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The New York Times reports on the vast supermarket wasteland that is Westchester County, just north of New York City, a collection of bedroom communities that features some of the least inspired supermarkets in the country.

The NYT describes it as follows, in the fourth paragraph of the piece:

    ”There are long sessions to be spent in the car, searching for the right products and avoiding the wrong conditions - like the bad odors that sometimes permeate the entrance of the ShopRite in Yonkers, or the puddles of beef blood seen recently on the floor near the meat counter of the Stop & Shop in Ossining, where the deli clerk was coughing on the salami as she sliced it.

Despite the fact that the food stores in Westchester County are on average smaller than most of the nation’s supermarkets, they tend to generate more dollars per square foot because their customer base is a little more affluent. To a great extent, this is because of real estate costs, which can make store development in the best communities to be problematic.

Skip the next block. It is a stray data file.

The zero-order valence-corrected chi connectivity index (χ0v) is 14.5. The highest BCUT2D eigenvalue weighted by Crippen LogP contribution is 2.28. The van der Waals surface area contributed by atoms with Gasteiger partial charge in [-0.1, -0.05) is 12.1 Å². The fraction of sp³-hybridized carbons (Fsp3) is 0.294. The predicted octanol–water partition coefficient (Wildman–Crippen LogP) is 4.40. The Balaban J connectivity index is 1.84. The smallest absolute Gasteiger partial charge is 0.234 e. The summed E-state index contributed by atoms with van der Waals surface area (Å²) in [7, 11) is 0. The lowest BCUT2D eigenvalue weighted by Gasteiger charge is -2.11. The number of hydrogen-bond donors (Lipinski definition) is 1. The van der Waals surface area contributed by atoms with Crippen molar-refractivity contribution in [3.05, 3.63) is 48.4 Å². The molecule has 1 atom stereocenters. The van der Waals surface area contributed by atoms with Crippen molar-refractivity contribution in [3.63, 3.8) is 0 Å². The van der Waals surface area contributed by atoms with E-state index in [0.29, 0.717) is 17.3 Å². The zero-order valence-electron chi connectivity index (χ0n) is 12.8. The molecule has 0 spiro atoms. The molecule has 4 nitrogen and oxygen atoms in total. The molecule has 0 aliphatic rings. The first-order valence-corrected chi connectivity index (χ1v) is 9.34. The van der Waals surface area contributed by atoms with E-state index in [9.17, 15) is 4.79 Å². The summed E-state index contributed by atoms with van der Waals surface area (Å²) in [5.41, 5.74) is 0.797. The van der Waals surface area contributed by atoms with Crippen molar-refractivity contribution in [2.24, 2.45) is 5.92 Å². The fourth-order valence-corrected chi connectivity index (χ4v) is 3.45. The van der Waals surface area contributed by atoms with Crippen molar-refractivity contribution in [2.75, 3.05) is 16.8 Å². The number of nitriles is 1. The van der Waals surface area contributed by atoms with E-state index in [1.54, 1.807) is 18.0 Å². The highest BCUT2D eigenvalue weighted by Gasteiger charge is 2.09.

That’s not to say there aren’t some nice stores. The NYT notes that there is a Balducci's in Scarsdale – though for some unknown reason, it doesn’t mention that there is a great Stew Leonard’s in Yonkers that is both high volume and high profit.

But what is missing, the NYT writes, are the extras that are found in abundance in other parts of the country, such as “large salad bars, roomy sit-down eating areas, full-service bakeries with patisseries, in-store banks and dry cleaners, and coffee bars. But such luxuries are not currently available in most of the county's 109 supermarkets and grocery stores, among them 20 A.&P. stores, 13 Stop & Shop stores, 10 Food Emporium stores, and 24 independent stores, like Chappaqua Village Market, Key Foods and I.G.A.”
KC's View:
Sure, part of the problem is real estate. But a big part of the problem is a lack of vision…which is something that Stew Leonard’s proved when it opened its marvelous Yonkers store.

The NYT also doesn’t note that Whole Foods has opened a great store in White Plains, which seems to be drawing people from a number of nearby communities, and which stands as more evidence that a unique approach to marketing and merchandising can captivate customers and capture sales dollars.

What we’d really like to see happen is for Wegmans for find its way to Westchester. Man, would that cook…n more ways than one.

(By the way, we know what we’re talking about in this case…we spent the first 18 years of our life in Westchester County, and currently live just across the border in Connecticut.)